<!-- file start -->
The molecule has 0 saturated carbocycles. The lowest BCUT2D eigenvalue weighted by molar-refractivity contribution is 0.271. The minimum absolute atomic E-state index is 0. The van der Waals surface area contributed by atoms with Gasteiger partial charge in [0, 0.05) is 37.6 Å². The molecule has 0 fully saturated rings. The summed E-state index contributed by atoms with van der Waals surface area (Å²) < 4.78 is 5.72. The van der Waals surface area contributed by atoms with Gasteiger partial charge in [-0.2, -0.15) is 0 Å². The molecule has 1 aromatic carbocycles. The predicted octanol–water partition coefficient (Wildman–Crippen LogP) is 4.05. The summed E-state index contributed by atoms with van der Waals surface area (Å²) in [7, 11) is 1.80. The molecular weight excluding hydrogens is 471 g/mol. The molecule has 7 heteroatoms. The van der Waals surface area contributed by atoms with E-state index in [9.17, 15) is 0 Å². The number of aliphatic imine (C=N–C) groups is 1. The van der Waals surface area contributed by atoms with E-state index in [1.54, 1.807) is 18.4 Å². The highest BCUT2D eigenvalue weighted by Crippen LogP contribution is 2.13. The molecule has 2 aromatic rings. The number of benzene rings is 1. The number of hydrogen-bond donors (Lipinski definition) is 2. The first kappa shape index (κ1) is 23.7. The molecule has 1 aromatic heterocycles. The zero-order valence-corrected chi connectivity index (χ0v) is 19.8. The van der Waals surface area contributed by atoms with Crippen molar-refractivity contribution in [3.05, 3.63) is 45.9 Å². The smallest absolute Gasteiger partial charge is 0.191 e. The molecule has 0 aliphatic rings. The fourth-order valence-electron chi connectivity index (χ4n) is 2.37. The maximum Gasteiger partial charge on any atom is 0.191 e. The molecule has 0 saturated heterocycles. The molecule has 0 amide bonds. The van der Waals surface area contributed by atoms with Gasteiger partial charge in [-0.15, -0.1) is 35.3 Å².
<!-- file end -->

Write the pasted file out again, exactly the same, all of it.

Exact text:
The molecule has 0 saturated carbocycles. The lowest BCUT2D eigenvalue weighted by molar-refractivity contribution is 0.271. The minimum absolute atomic E-state index is 0. The van der Waals surface area contributed by atoms with Gasteiger partial charge in [0, 0.05) is 37.6 Å². The molecule has 0 fully saturated rings. The summed E-state index contributed by atoms with van der Waals surface area (Å²) < 4.78 is 5.72. The van der Waals surface area contributed by atoms with Gasteiger partial charge in [-0.2, -0.15) is 0 Å². The molecule has 1 aromatic carbocycles. The predicted octanol–water partition coefficient (Wildman–Crippen LogP) is 4.05. The summed E-state index contributed by atoms with van der Waals surface area (Å²) in [7, 11) is 1.80. The molecular weight excluding hydrogens is 471 g/mol. The molecule has 7 heteroatoms. The van der Waals surface area contributed by atoms with E-state index in [9.17, 15) is 0 Å². The number of aliphatic imine (C=N–C) groups is 1. The van der Waals surface area contributed by atoms with E-state index in [1.54, 1.807) is 18.4 Å². The highest BCUT2D eigenvalue weighted by Crippen LogP contribution is 2.13. The molecule has 2 aromatic rings. The number of benzene rings is 1. The number of hydrogen-bond donors (Lipinski definition) is 2. The first kappa shape index (κ1) is 23.7. The molecule has 1 aromatic heterocycles. The zero-order valence-corrected chi connectivity index (χ0v) is 19.8. The van der Waals surface area contributed by atoms with Crippen molar-refractivity contribution in [3.05, 3.63) is 45.9 Å². The smallest absolute Gasteiger partial charge is 0.191 e. The molecule has 0 aliphatic rings. The fourth-order valence-electron chi connectivity index (χ4n) is 2.37. The maximum Gasteiger partial charge on any atom is 0.191 e. The molecule has 0 saturated heterocycles. The molecule has 0 amide bonds. The van der Waals surface area contributed by atoms with Gasteiger partial charge in [-0.15, -0.1) is 35.3 Å².